Nicknamed "Pele in a skirt" by the football great, the Brazilian star better known to her fans as "Queen" Marta will play in what could be her last women's World Cup in France.
But the chances of winning the world crown that has eluded the 33-year-old veteran and her compatriots are slim, with Brazil not tipped to lift the trophy.
Widely considered to be the best female player of all time, Marta has come close to international glory with the Selecao, making it to the World Cup final in 2007 and picking up silver medals in the 2004 and 2008 Olympics.
But the Brazilian captain freely admits that this year's World Cup will be challenging, at the very least, for the national team.
"It's hard to think about the title," Marta told a Swedish newspaper recently.
"At the moment the situation of the Selecao is far from ideal, it's the worst since I've been there."
The Brazilian women's side -- a mixture of young hopefuls and old-hands such as Marta, Cristiane and Formiga -- have had a tough run-up to the World Cup, losing nine times in as many friendly games.
Adding to their woes, Marta suffered a hamstring injury during the build-up to the tournament and she is not a certainty for Brazil's opening match against Jamaica on Sunday.
- Making history -
If Marta is not held in quite the same esteem as three-time World Cup champion Pele, she stands out for the number of individual awards to her name -- more than any other player, male or female.
She was elected FIFA world player of the year for the sixth time in September, topping Lionel Messi and Cristiano Ronaldo, who have won the men's award five times each.
Marta has much in common with Argentina's Messi -- both are small in size, have mesmerising ball skills and are both still seeking their first World Cup.
"(You say) Messi did not enter the history of football? It is not because we don't win that we don't remain in history," Marta told reporters in January.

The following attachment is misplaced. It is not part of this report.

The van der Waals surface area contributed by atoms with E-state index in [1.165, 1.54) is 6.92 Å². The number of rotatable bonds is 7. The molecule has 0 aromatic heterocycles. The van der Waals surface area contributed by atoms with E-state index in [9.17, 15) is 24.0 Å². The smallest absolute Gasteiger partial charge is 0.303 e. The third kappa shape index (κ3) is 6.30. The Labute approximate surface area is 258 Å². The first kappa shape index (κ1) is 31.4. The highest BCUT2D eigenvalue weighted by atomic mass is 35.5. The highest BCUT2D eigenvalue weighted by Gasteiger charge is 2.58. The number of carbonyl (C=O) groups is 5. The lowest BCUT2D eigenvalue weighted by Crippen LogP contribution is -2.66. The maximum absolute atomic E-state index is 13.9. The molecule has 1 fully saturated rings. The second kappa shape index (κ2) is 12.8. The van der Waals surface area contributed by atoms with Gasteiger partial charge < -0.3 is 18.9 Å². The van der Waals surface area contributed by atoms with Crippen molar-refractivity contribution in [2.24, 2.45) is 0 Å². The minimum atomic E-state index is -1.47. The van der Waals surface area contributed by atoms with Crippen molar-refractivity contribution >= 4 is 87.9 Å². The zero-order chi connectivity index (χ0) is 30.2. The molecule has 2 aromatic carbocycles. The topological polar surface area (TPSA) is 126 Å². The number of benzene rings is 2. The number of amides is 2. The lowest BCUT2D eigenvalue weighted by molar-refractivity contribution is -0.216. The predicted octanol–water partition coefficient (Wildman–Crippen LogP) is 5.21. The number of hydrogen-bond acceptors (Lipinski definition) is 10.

But Marta's biggest achievement was to escape the misery of a difficult childhood in Dois Riachos in Brazil's arid northeast state of Alagoas.
A UN ambassador for gender equality, she is an inspiration for many Brazilian women who love to play football but are often stigmatized in the macho country.
- Sparkling career -
Marta Vieira Da Silva has been chasing her dreams all her life, starting off by trying to keep up with her brothers as they played.
Home life was difficult -- her parents split before she was a year old and her mother was left to fend for herself and four children.
Marta played in school leagues until the day when one coach refused to let his team compete unless she withdrew.
At that stage, a local scout brought her to Rio for try-outs with nascent women's outfits.
Aged 14 by that stage, Marta had never left her home state.
She impressed in a trial and signed for the Vasco da Gama youth team. Sissi, considered Marta's predecessor as Brazil's top female starlet, was then in the club's senior side.
Sissi remembers the first time she set eyes on Marta.
"Her technical ability and explosive pace were incomparable. Everyone is born with a gift and this is hers," Sissi told AFP.
By 2003, Marta was in Brazil's World Cup squad and scoring the first of her 117 goals with the national team.
Months later she joined Swedish club Umea, based close to the North Pole, and promptly landed the women's UEFA Cup with them.
That year she earned the first of 12 nominations as women's world player of the year, winning five straight crowns from 2006-2010.
Between spells in the United States with Los Angeles Sol and FC Gold Pride, she had a loan spell with the women's squad of Pele's old club Santos. There, under Kleiton Lima, who also had a spell in charge of the women's national side, she lifted the Libertadores.
Last year was a big one for Marta as she led her country to the Copa America Femenina title and had her feet cast in concrete at the Maracana, joining legends such as Pele, Zico and Romario who have left their permanent mark at the stadium.
Last season, back in the US, she scored 13 goals as Orlando Pride reached the NWSL play-off semi-finals.
Winning a world crown would complete her sparkling resume.
(This story has not been edited by Business Standard staff and is auto-generated from a syndicated feed.)